The Night Before Your Fight: Should There Be Sex?
Fighters and their coaches have struggled with
these questions for years. Should there be sex during training for a big fight? Should there be sex the night before the big
Muhammad Ali during his fight career would end
his sexual activities six weeks before his fight. Sugar Ray Leonard on the opposite
end of the stick reported to Ring Magazine that he continued to have sex up to fight time and it never affected his performance. Legendary fight trainer Cus D’ Amato explained that sex and fighters do not
mix during training for a big fight. Trainer Emmanuel Stewart agreed. I have
read the various boxing forums across the internet and the opinions vary but this is a subject that fighters and managers
seem to enjoy discussing.
I decided to do a little research on the subject
to see if there was factual information on the subject and my search ended with two articles from WebMD and NationalGeographic.com.
It turns out that sex is probably good for you
and will give your athletic performance a boost. Dulce Zamora in her article, “Eat Exercise, Relax and Sleep Your Way
To Better Sex” in WebMd reported, “Being physically active can be a natural Viagra boost, according to the American
Council on Exercise (ACE), which recommends 20 to 30 minutes of moderate exertion a day. “Men and women who exercise
regularly are going to have increased levels of desire,’ says Cedric Bryant, PhD, ACE’s chief exercise physiologist.
“They’re going to have enhanced confidence, enhanced ability to achieve orgasm, and greater sexual satisfaction.” Dulce notes …”Studies show that regular, moderate exercise carry positive
benefit on major sexual problems, such as erectile dysfunction in men and low libido in both men and women.”
In NationalGeograhic.com, Sex and Sports: Should
Athletes Abstain Before Big Events? Stefan Lovgren reports, “Athletes have long perpetuated the theory that sex before
competition zaps energy. Muhammad Ali, for one, reported he wouldn’t make
love for six weeks before a fight. But scientists say there is no physiological evidence to suggest that sex before competition
is bad. In fact, some studies suggest that pre-sports sex may actually aid athletes by raising their testosterone levels,
It is unclear, however, what psychological effects
sex may have on an athlete’s performance. Some scientists suggest that abstinence could help some athletes concentrate
‘There are two possible ways sex before
competition could affect performance...’ said Ian Shrier, a sports medicine specialist at McGill University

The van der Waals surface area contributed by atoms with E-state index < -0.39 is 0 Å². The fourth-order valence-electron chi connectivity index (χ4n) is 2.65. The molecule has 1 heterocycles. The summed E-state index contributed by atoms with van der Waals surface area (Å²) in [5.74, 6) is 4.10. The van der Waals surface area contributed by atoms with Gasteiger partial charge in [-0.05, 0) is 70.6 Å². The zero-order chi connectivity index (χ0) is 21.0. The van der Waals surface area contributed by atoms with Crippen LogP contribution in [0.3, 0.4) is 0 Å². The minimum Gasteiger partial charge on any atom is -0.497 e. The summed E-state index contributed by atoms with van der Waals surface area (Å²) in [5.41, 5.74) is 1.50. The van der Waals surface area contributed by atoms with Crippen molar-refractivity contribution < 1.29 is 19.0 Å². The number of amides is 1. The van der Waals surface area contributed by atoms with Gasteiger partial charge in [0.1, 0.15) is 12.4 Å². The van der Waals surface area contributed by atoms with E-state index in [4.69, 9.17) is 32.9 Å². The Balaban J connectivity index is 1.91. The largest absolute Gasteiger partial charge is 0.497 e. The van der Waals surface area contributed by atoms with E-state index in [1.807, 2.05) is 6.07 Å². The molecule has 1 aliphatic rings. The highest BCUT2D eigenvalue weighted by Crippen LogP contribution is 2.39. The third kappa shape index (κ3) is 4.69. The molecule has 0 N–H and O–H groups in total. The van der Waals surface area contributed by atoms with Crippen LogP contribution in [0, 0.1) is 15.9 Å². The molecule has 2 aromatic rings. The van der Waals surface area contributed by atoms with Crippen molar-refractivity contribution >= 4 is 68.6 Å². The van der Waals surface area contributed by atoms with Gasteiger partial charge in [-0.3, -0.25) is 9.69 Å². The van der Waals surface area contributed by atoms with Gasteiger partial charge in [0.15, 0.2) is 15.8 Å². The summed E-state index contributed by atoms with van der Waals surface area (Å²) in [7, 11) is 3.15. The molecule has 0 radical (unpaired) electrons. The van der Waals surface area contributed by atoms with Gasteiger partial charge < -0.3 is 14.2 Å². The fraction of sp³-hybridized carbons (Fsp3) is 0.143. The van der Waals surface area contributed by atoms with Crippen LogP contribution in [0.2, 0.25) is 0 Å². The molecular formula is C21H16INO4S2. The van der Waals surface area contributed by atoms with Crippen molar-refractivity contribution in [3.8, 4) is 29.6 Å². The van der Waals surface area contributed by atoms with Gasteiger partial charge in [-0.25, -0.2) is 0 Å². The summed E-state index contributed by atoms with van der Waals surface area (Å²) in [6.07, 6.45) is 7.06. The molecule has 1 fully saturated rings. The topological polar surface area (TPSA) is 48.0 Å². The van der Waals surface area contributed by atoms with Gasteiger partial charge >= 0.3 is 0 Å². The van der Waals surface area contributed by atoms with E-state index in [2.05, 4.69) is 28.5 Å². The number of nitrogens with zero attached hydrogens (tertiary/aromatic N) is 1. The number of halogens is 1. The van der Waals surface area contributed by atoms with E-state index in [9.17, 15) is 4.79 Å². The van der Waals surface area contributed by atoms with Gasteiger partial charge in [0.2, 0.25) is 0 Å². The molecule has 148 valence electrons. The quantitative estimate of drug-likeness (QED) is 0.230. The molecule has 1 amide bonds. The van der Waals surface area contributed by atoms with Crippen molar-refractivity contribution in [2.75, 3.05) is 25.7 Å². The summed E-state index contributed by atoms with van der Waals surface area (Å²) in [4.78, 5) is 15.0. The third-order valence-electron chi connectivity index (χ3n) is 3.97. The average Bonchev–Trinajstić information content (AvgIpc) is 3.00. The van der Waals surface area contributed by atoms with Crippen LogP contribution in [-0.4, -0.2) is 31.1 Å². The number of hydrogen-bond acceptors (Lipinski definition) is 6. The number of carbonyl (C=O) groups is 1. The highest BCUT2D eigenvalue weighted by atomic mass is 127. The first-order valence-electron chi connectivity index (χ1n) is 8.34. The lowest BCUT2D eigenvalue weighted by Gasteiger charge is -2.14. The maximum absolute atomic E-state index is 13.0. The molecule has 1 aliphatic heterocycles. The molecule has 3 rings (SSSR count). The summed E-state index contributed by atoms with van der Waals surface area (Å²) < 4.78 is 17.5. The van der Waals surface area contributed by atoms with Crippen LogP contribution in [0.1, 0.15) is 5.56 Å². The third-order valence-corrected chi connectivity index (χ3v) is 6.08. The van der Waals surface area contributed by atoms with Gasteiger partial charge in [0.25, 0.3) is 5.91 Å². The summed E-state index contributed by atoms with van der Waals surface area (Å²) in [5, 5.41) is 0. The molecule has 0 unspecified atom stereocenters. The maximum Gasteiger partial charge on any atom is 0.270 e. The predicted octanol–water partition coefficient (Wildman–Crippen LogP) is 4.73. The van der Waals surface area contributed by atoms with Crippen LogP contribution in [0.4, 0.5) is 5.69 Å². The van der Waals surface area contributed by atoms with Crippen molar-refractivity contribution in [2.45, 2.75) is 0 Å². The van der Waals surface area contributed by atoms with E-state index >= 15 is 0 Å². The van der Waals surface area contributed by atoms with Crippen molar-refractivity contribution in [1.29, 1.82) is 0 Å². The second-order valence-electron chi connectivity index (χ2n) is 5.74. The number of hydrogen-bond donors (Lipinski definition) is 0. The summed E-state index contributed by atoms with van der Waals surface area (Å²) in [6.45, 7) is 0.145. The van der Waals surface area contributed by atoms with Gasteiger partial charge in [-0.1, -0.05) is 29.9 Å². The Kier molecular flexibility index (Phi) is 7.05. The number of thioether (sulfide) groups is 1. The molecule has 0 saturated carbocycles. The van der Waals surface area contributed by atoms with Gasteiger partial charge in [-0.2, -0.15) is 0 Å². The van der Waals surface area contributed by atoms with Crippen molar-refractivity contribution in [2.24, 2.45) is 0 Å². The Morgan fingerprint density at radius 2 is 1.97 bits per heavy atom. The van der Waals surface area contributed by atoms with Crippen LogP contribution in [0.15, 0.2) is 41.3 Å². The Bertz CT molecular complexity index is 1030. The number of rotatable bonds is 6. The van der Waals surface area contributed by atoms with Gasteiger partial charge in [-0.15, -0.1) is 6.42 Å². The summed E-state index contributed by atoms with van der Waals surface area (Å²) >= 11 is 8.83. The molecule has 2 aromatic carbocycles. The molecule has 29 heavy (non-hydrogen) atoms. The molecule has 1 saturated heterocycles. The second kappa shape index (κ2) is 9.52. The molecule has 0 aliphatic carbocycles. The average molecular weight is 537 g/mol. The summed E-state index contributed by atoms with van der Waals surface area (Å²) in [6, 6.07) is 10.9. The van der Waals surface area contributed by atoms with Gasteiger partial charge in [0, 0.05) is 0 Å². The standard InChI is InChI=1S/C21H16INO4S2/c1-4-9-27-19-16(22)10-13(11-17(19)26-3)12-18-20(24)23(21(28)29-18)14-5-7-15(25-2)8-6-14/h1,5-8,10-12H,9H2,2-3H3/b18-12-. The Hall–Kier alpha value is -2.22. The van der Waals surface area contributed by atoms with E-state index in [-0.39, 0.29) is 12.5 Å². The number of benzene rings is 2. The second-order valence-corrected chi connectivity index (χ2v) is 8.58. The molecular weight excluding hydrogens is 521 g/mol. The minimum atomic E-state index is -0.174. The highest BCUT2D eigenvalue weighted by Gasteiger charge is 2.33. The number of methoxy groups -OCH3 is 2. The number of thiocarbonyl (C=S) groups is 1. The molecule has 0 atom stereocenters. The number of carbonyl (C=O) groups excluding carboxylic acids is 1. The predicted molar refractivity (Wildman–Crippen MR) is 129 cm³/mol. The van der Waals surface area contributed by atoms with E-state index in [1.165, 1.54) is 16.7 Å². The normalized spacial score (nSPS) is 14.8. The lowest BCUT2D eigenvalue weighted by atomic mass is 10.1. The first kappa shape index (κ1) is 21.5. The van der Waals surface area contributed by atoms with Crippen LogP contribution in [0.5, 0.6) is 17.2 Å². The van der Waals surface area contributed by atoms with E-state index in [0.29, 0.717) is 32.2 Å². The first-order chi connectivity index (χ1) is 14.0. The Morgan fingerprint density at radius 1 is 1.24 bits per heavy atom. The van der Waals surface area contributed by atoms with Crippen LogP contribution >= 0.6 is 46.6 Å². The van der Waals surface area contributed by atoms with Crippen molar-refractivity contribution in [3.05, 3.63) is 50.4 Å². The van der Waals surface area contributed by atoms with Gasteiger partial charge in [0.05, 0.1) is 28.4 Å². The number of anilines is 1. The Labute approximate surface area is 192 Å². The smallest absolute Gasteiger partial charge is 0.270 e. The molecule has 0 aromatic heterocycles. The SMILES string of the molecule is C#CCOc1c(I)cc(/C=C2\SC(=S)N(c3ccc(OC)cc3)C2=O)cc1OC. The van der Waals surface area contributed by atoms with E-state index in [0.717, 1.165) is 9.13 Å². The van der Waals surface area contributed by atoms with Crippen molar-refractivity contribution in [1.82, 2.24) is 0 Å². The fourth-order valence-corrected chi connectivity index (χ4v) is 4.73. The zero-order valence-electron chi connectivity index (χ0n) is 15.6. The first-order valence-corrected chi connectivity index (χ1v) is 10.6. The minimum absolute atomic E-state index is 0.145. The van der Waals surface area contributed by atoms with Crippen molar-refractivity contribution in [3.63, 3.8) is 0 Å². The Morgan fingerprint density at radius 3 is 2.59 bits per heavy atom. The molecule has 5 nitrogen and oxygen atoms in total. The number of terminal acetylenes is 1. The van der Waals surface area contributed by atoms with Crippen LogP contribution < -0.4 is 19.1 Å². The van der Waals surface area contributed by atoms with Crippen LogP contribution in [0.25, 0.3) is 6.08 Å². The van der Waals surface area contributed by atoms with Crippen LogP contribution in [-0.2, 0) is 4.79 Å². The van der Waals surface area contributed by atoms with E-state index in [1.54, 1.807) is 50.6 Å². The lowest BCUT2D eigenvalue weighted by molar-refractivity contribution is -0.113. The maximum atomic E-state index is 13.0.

in Montreal, Canada. ‘First, it could make you tired and weak the next day,’ ‘This has
‘The second way is that it could affect
your psychological state of mind. This has not been tested,’ he said.”
In the same article, NationalGeoographic.com notes
that Shrier published an editorial titled, “Does Sex the Night Before Competition Decrease Performance?” in the
Journal of Sports Medicine. He wrote that there was a myth that abstinence and sexual frustration led to increased aggression. Which the belief was strongly associated with boxing and football. He goes further
that some sports experts believed that ejaculation brings more aggression from the body.
Emmanuelle A. Jannini of the University of L’
Aquila in Italy, a professor of endocrinology,
the study of bodily secretions and has studied effects of sex on athletic performance, found that sex actually stimulates
the production of testosterone, thus boosting aggression.
Janni adds, “After three months without
sex, which is not uncommon for some athletes, testosterone dramatically drops to levels close to children’s levels,
he said ‘Do you think this may be useful for a boxer?’
National Geographic explains that “Scientists
dismiss the idea that sex the night before the competition has a tiring effect on the athlete or that it could weaken the
Lovemaking, after all, is not a very demanding
exercise. In general sexual intercourse between married partners expends only
25 to 50 calories, about the energy it takes to walk up two flights of stairs.
Sexual activity helps combat muscle pain or other
sports injuries in women, according to Barry Komisaruk, a psychology professor at Rutgers
University in Newark, New Jersey.
His studies have found that sexual stimulation
in women produces a powerful pain-blocking effect. The effect, he says can last
for up to a day in the case of chronic pain such as muscle pain. ‘At least
one of the mechanisms by which [sex] blocks pain is that it blocks the release of [a neuropeptide called] substance P, which
is a pain transmitter,’ he said.
Komisaruk has found that vaginal stimulation has
a strong effect on muscle tension in the legs, increasing it in some women and decreasing it in others.”
To conclude, there are no problems with sex before
a big fight. Recent studies by these leading experts shows that the right diet, exercise and sexual activities lead to aggressive
performance and in some cases a healing effect among women’s muscles, the age old argument that sex before a big fight
is bad for you is simply a myth.
KEEP YOU GUARD UP AND KEEP MAKING LOVE!!!